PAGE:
For the better part of a decade (and probably longer), there has been a cottage industry among liberal commentators dismissing the Constitution as broken and outdated. In 2011, for example, Time magazine's Richard Stengel announced that the Constitution has no place in a society with text messaging and Lady Gaga.
So when Georgetown law professor Louis Michael Seidman wrote a New York Times op-ed admonishing America to just "give up on the Constitution," most conservatives dismissed him as another liberal picking and choosing which parts of the Constitution to keep. However, Mr. Seidman's argument is more radical than the usual liberal critiques of the Constitution.
Mr. Seidman doesn't want to get rid of parts of the Constitution. He wants to scrap the entire Constitution as a source of law.
He writes that the Constitution lacks any discernible meaning. It's "obvious" that "much" of our "constitutional language is broad enough to encompass an almost infinitely wide range of positions."
Accordingly, judges, presidents and congressmen are never dispassionately interpreting the Constitution, but always reading their own policy preferences into it. In essence, Mr. Seidman says, everybody picks and chooses what they want to do and calls it "constitutional." The only difference between Mr. Seidman and everyone else would be that he is honest about it.
Yet Mr. Seidman's premise is wrong. There aren't infinite potential meanings to the Constitution.
Indeed, the Constitution is crystal clear about many things. Moreover, thanks to commentaries, pamphlets, letters, well-documented debates and drafting records from the Founding Fathers, the meaning of the Constitution is, in fact, knowable. James Madison's "Notes on the Convention" offer a detailed account of the drafting of the Constitution. The Federalist Papers and Justice Joseph Story's "Commentaries on the Constitution" clearly explain the meaning of the Constitution. Using these works as a model, "The Heritage Guide to the Constitution" offers a comprehensive explanation and analysis of every clause in the Constitution.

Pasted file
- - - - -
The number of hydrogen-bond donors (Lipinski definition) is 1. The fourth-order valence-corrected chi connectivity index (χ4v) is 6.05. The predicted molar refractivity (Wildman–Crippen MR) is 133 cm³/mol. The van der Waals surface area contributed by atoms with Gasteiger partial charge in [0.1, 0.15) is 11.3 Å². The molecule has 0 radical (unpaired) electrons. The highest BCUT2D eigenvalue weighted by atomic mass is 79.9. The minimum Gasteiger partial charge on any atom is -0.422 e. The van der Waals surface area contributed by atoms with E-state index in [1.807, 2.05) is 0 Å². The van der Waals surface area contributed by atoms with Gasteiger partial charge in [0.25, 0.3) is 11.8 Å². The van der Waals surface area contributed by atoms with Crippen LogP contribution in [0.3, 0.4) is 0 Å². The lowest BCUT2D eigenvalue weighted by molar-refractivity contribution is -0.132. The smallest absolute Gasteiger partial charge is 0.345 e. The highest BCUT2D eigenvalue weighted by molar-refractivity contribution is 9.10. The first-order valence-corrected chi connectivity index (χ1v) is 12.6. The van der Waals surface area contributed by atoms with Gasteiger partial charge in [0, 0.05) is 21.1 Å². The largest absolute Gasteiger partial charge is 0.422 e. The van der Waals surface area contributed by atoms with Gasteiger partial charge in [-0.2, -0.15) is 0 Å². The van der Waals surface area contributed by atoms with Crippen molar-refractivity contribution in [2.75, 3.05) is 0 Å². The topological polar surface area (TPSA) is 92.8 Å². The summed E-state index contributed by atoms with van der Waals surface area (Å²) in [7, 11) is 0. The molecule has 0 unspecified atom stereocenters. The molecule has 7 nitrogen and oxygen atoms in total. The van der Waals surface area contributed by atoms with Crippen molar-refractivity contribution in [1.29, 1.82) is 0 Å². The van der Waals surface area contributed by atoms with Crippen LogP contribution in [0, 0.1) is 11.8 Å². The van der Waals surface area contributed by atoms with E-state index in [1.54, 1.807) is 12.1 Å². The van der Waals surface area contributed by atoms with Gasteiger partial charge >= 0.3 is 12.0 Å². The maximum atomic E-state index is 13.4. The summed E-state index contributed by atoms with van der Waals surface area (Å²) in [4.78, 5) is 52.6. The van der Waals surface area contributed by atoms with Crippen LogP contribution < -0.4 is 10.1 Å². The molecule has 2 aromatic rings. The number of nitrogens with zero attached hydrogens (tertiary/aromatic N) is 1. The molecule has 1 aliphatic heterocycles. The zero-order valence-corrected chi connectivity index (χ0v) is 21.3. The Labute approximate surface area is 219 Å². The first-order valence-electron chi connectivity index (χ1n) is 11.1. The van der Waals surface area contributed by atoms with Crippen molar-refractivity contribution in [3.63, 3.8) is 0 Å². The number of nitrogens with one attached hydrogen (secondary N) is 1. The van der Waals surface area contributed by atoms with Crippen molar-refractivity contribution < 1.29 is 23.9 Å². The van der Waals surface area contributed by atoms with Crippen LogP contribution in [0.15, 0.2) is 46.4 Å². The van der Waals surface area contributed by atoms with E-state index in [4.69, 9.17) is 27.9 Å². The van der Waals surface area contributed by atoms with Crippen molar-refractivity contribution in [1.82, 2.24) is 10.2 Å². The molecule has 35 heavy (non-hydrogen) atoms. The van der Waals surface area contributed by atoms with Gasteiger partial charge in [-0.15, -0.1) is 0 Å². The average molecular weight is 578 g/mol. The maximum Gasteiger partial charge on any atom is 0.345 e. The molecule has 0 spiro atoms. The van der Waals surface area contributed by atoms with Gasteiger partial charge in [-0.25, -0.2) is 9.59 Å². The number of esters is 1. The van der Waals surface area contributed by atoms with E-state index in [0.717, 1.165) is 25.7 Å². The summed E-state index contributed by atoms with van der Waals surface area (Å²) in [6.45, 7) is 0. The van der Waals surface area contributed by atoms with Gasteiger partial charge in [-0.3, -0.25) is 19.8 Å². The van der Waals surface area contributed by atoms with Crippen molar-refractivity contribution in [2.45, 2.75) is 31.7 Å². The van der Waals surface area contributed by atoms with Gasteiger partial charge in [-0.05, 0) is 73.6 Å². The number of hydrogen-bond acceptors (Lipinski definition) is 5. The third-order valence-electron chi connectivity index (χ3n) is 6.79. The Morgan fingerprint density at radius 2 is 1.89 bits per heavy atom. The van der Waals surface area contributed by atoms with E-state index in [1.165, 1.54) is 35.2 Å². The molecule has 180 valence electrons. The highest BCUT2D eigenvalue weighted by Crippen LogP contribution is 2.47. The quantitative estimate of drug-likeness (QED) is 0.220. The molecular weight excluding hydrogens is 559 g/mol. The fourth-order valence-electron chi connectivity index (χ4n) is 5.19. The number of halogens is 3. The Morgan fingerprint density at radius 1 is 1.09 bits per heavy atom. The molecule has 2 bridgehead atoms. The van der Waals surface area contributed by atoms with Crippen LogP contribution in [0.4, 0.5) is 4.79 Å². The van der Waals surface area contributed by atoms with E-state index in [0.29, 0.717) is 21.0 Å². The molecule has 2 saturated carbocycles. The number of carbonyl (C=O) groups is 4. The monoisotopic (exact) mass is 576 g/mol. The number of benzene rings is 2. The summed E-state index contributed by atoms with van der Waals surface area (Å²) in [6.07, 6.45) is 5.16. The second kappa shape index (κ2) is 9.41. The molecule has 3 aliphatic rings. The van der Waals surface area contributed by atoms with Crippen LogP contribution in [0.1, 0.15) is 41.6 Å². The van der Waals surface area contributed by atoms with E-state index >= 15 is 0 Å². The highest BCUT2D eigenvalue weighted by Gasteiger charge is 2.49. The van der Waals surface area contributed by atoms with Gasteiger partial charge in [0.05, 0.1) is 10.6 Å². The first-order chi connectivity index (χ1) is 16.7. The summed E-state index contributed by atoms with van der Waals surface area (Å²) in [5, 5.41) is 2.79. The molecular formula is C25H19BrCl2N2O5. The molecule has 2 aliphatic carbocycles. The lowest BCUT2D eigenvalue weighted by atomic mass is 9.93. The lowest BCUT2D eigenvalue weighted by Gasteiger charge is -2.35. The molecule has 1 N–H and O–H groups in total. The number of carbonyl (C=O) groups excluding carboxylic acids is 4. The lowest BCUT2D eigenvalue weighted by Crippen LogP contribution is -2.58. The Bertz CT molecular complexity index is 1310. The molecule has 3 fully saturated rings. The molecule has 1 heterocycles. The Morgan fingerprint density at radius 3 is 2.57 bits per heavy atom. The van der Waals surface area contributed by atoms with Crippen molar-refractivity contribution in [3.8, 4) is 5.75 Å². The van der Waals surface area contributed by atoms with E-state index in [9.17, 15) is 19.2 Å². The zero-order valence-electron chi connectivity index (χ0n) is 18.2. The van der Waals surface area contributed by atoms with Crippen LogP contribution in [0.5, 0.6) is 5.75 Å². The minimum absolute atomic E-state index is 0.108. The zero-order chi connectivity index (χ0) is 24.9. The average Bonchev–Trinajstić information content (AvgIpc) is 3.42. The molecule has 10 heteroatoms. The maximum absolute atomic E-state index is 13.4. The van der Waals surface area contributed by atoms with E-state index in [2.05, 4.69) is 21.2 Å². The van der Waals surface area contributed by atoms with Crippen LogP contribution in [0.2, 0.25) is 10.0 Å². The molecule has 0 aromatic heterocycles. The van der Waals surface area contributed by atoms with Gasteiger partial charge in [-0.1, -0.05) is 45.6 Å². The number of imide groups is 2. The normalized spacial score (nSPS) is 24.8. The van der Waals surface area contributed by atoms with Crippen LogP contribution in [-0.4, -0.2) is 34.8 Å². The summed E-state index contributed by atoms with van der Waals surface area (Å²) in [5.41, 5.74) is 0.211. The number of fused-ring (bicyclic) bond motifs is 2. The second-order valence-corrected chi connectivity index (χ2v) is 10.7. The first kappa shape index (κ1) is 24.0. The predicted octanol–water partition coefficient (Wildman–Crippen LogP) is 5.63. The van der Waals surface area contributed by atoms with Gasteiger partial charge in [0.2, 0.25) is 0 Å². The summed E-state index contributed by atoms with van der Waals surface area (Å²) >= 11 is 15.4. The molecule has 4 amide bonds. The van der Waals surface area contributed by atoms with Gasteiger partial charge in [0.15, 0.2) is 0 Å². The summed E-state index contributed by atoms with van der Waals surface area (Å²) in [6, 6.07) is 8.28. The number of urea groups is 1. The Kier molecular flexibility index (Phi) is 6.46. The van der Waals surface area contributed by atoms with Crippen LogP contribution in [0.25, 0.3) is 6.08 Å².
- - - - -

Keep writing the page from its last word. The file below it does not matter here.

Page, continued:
Despite what Mr. Seidman writes, many provisions of the Constitution have clear, uncontroversial meanings. The president must swear an oath to preserve and defend the Constitution before taking office. The House has to keep a journal. No person shall be convicted of treason without "the Testimony of two Witnesses to the same overt Act, or on Confession in open Court."
There is no question that the Constitution creates two houses of Congress (not one, or five), that representatives must be at least 25 years old to serve, or that "No Soldier shall, in time of peace be quartered in any house, without the consent of the Owner."
To be sure, there are controversial provisions, and throughout American history there has been robust disagreement about the meanings of specific clauses and powers. Who can suspend habeas corpus? Can Congress use its spending power on internal improvements? Must the president enforce every law? Does the First Amendment protect anonymous speech or obscenity?
Still, because the Constitution's meaning is knowable, as Reagan administration U.S. Attorney General Edwin Meese has explained, the document merits a particular approach. "Where the language of the Constitution is specific, it must be obeyed. Where there is demonstrable consensus among the Founders and ratifiers as to a principle stated or implied in the Constitution, it should be followed," he writes. "Where there is ambiguity as to the precise meaning or reach of a constitutional provision, it should be interpreted and applied in a manner so as to at least not contradict the text of the Constitution itself." Such an approach does not "remove controversy, or disagreement, but it does cabin it within a principled constitutional tradition that makes real the Rule of Law."
Mr. Seidman is wrong. The Constitution's language is not "broad enough to encompass an almost infinitely wide range of positions." Much of the Constitution's language leads inexorably to one correct answer. Even the toughest, thorniest clauses still yield only a narrow range of possibly correct answers.
Constitutional disobedience? No, thank you.
Julia Shaw is research associate and program manager at the B. Kenneth Simon Center for Principles and Politics.